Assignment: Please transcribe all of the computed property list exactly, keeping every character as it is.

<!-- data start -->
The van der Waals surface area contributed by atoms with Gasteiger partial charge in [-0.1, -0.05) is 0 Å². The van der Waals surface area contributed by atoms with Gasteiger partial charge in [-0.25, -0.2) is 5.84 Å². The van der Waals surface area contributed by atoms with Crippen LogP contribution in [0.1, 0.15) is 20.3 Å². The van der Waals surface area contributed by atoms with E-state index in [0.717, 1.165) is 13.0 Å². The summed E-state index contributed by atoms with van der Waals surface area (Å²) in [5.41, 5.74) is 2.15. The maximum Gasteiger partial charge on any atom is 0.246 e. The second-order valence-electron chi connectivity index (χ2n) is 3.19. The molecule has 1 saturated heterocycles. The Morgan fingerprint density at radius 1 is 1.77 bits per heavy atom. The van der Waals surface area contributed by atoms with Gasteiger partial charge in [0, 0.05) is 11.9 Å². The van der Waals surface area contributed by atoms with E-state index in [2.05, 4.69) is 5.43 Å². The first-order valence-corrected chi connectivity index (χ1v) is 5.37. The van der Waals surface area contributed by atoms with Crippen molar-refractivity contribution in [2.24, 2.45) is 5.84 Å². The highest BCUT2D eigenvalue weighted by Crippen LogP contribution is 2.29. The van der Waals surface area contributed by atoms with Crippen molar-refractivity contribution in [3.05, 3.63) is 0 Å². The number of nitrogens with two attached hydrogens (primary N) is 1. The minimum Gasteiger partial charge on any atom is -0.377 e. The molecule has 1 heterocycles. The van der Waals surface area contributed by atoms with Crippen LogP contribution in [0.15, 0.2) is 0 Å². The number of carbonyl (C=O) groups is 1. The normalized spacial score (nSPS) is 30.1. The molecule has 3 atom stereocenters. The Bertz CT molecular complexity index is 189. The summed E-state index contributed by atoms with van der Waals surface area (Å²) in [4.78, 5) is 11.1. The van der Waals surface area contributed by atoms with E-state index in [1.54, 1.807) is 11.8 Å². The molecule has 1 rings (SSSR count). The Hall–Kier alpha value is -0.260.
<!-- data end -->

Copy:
The van der Waals surface area contributed by atoms with Gasteiger partial charge in [-0.1, -0.05) is 0 Å². The van der Waals surface area contributed by atoms with Gasteiger partial charge in [-0.25, -0.2) is 5.84 Å². The van der Waals surface area contributed by atoms with Crippen LogP contribution in [0.1, 0.15) is 20.3 Å². The van der Waals surface area contributed by atoms with E-state index in [0.717, 1.165) is 13.0 Å². The summed E-state index contributed by atoms with van der Waals surface area (Å²) in [5.41, 5.74) is 2.15. The maximum Gasteiger partial charge on any atom is 0.246 e. The second-order valence-electron chi connectivity index (χ2n) is 3.19. The molecule has 1 saturated heterocycles. The Morgan fingerprint density at radius 1 is 1.77 bits per heavy atom. The van der Waals surface area contributed by atoms with Gasteiger partial charge in [0, 0.05) is 11.9 Å². The van der Waals surface area contributed by atoms with E-state index in [2.05, 4.69) is 5.43 Å². The first-order valence-corrected chi connectivity index (χ1v) is 5.37. The van der Waals surface area contributed by atoms with Crippen molar-refractivity contribution in [2.24, 2.45) is 5.84 Å². The highest BCUT2D eigenvalue weighted by Crippen LogP contribution is 2.29. The van der Waals surface area contributed by atoms with Crippen molar-refractivity contribution in [3.05, 3.63) is 0 Å². The number of nitrogens with two attached hydrogens (primary N) is 1. The minimum Gasteiger partial charge on any atom is -0.377 e. The molecule has 1 heterocycles. The van der Waals surface area contributed by atoms with Crippen LogP contribution in [0.15, 0.2) is 0 Å². The number of carbonyl (C=O) groups is 1. The normalized spacial score (nSPS) is 30.1. The molecule has 3 atom stereocenters. The Bertz CT molecular complexity index is 189. The summed E-state index contributed by atoms with van der Waals surface area (Å²) in [4.78, 5) is 11.1. The van der Waals surface area contributed by atoms with E-state index in [1.54, 1.807) is 11.8 Å². The molecule has 1 rings (SSSR count). The Hall–Kier alpha value is -0.260.